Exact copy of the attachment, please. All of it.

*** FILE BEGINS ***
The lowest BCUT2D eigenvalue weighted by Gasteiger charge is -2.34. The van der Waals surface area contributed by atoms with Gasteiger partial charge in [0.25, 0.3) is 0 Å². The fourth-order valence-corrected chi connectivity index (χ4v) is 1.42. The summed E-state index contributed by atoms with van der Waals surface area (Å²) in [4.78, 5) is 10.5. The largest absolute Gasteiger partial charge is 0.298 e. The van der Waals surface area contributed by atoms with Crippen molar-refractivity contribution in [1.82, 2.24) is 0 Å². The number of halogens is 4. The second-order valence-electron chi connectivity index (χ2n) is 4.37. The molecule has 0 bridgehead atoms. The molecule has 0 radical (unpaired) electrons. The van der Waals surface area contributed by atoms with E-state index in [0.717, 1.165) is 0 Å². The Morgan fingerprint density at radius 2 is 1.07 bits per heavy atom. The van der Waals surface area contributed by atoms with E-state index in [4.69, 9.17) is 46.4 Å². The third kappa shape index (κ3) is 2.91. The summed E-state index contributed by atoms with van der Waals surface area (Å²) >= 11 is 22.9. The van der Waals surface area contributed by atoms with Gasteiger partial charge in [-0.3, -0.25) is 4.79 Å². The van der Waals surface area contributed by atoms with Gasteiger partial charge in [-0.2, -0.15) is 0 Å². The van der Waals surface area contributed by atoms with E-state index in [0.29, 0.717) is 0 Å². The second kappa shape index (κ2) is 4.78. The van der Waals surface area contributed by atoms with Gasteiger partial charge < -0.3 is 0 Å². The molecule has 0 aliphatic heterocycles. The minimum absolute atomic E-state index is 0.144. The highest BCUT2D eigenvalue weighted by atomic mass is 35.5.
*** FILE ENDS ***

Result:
The lowest BCUT2D eigenvalue weighted by Gasteiger charge is -2.34. The van der Waals surface area contributed by atoms with Gasteiger partial charge in [0.25, 0.3) is 0 Å². The fourth-order valence-corrected chi connectivity index (χ4v) is 1.42. The summed E-state index contributed by atoms with van der Waals surface area (Å²) in [4.78, 5) is 10.5. The largest absolute Gasteiger partial charge is 0.298 e. The van der Waals surface area contributed by atoms with Crippen molar-refractivity contribution in [1.82, 2.24) is 0 Å². The number of halogens is 4. The second-order valence-electron chi connectivity index (χ2n) is 4.37. The molecule has 0 bridgehead atoms. The molecule has 0 radical (unpaired) electrons. The van der Waals surface area contributed by atoms with E-state index in [0.717, 1.165) is 0 Å². The Morgan fingerprint density at radius 2 is 1.07 bits per heavy atom. The van der Waals surface area contributed by atoms with E-state index in [4.69, 9.17) is 46.4 Å². The third kappa shape index (κ3) is 2.91. The summed E-state index contributed by atoms with van der Waals surface area (Å²) >= 11 is 22.9. The van der Waals surface area contributed by atoms with Gasteiger partial charge in [-0.3, -0.25) is 4.79 Å². The van der Waals surface area contributed by atoms with Gasteiger partial charge in [-0.2, -0.15) is 0 Å². The van der Waals surface area contributed by atoms with E-state index in [0.29, 0.717) is 0 Å². The second kappa shape index (κ2) is 4.78. The van der Waals surface area contributed by atoms with Gasteiger partial charge < -0.3 is 0 Å². The molecule has 0 aliphatic heterocycles. The minimum absolute atomic E-state index is 0.144. The highest BCUT2D eigenvalue weighted by atomic mass is 35.5.